The Opioid Crisis

From powerful pharmaceuticals to illegally madesynthetics, opioids are fueling a deadly drug crisis in America.

  • An Unrelenting Surge:​​Deaths from drug overdoses again rose to record-breaking levels in 2021. Here is how to talk to your family about the threat opioids pose.
  • Bearing Responsibility: A federal judge ordered CVS, Walgreens and Walmart to pay $650.5 million to two Ohio counties for their role in fueling the opioid epidemic.
  • McKinsey’s Sway:​​From poppy fields to pills, a trove of documents shows how the consulting firm gave opioid makers an “in-depth experience in narcotics.”.
  • Youth Deaths: Young people are turning to social media to find prescription pills. But drugs found this way are often laced with deadly doses of fentanyl.

Making McKinsey and its competitors even more vulnerable is the fact that in recent years they have aggressively moved into a new line of work, not only offering management advice but also helping companies implement their suggestions.

That is what happened with McKinsey at Purdue, said Phil Weiser, the attorney general for Colorado. Two McKinsey senior partners led the firm’s effort to implement plans to drive sales, working with members of the Sackler family and even overruling Purdue executives, Mr. Weiser said.

“When you see the actions of these McKinsey partners, they were almost acting as executives of the firm,” Mr. Weiser said.

The McKinsey materials released in litigation over the last two years go back as far as 2004 and are as recent as 2019.

(Video) Opioid Epidemic: How Big Pharma Created A Public Health Crisis

The records highlight McKinsey’s close relationship with Purdue over many years. In 2009, the firm wrote a report for Purdue saying that new sales tactics would increase sales of OxyContin by as much as $400 million annually, and suggested “sales ‘drivers’ based on the idea that opioids reduce stress and make patients more optimistic and less isolated,” according to a lawsuit filed in 2018 by Massachusetts. McKinsey worked with Purdue executives in finding ways “to counter the emotional messages from mothers with teenagers that overdosed” on the drug.

In 2013, the federal government reached a settlement with Walgreens, the pharmacy chain, to crack down on illegal opioid prescriptions. Sales to Walgreens began to fall. According to the Massachusetts lawsuit, McKinsey recommended that Purdue “lobby Walgreens’ leaders to loosen up.”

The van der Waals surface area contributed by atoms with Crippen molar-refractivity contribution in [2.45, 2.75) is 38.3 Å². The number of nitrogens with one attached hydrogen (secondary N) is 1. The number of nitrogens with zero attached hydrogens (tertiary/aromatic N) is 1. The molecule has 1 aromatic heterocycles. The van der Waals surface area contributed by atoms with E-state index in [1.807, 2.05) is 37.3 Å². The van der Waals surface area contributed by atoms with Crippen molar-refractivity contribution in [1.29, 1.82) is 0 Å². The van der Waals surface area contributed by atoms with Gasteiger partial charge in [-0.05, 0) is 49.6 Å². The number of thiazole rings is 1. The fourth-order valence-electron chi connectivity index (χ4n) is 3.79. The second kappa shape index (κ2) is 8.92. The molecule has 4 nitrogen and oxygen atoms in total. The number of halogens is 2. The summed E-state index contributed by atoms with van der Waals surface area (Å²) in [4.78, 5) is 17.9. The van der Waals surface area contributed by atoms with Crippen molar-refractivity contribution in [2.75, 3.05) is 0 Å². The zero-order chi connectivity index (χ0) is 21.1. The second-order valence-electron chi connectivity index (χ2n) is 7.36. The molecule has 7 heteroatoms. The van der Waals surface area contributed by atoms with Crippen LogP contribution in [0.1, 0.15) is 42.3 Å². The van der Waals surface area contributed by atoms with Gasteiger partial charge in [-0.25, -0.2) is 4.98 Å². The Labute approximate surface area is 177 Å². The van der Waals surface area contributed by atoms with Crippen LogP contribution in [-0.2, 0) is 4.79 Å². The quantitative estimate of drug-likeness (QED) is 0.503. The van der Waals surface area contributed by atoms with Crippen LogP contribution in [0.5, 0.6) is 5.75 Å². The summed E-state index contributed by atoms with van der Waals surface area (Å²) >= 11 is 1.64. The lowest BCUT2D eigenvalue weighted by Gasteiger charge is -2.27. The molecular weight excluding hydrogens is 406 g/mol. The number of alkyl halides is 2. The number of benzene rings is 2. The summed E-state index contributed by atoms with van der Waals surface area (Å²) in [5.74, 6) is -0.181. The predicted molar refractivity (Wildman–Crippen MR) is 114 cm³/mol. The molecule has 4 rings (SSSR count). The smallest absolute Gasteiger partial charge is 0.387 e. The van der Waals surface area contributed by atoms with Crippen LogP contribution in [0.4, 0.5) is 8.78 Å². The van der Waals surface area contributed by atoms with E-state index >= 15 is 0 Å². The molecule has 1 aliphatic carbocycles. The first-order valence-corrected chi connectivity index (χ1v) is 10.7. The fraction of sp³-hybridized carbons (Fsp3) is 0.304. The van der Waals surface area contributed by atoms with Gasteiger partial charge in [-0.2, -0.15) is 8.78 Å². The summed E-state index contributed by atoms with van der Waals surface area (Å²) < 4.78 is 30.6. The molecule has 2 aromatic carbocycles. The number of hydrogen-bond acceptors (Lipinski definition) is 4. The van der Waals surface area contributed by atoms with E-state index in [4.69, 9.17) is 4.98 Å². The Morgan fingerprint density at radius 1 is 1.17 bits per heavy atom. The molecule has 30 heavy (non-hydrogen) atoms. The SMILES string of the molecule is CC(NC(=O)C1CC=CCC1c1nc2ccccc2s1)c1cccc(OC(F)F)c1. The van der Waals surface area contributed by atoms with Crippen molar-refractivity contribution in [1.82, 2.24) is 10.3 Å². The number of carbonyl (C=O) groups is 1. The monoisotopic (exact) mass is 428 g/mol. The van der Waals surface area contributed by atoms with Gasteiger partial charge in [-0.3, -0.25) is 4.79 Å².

And in a 2017 slide presentation for Purdue, McKinsey laid out several options to shore up sales. One was to give distributors a rebate for every OxyContin overdose attributable to pills they sold. The slides are notable for their granular detail. For example, McKinsey estimated that 2,484 CVS customers would overdose or develop an opioid use disorder in 2019 from taking OxyContin. CVS said the plan was never implemented.

By 2018, senior executives at McKinsey were becoming aware that they might face liability for their opioid work. After Massachusetts sued Purdue, Martin Elling, a leader in the firm’s pharmaceutical practice, wrote to another partner, Arnab Ghatak: “It probably makes sense to have a quick conversation with the risk committee to see if we should be doing anything” other than “eliminating all our documents and emails. Suspect not but as things get tougher there someone might turn to us.”

Both men were put on administrative leave pending the results of an outside investigation into whether any material was destroyed, McKinsey’s North America managing partner, Liz Hilton Segel, said in a letter to Congress in December.

On Thursday, a spokesman for McKinsey said the two men had been fired.

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(Video) Benzo Dope and Tranq: The Next Wave of the Overdose Crisis

McKinsey & Company, one of the world's largest consulting firms, will pay nearly $600 million in multiple settlements over its work consulting for drug companies that states say fueled the nation's opioid crisis.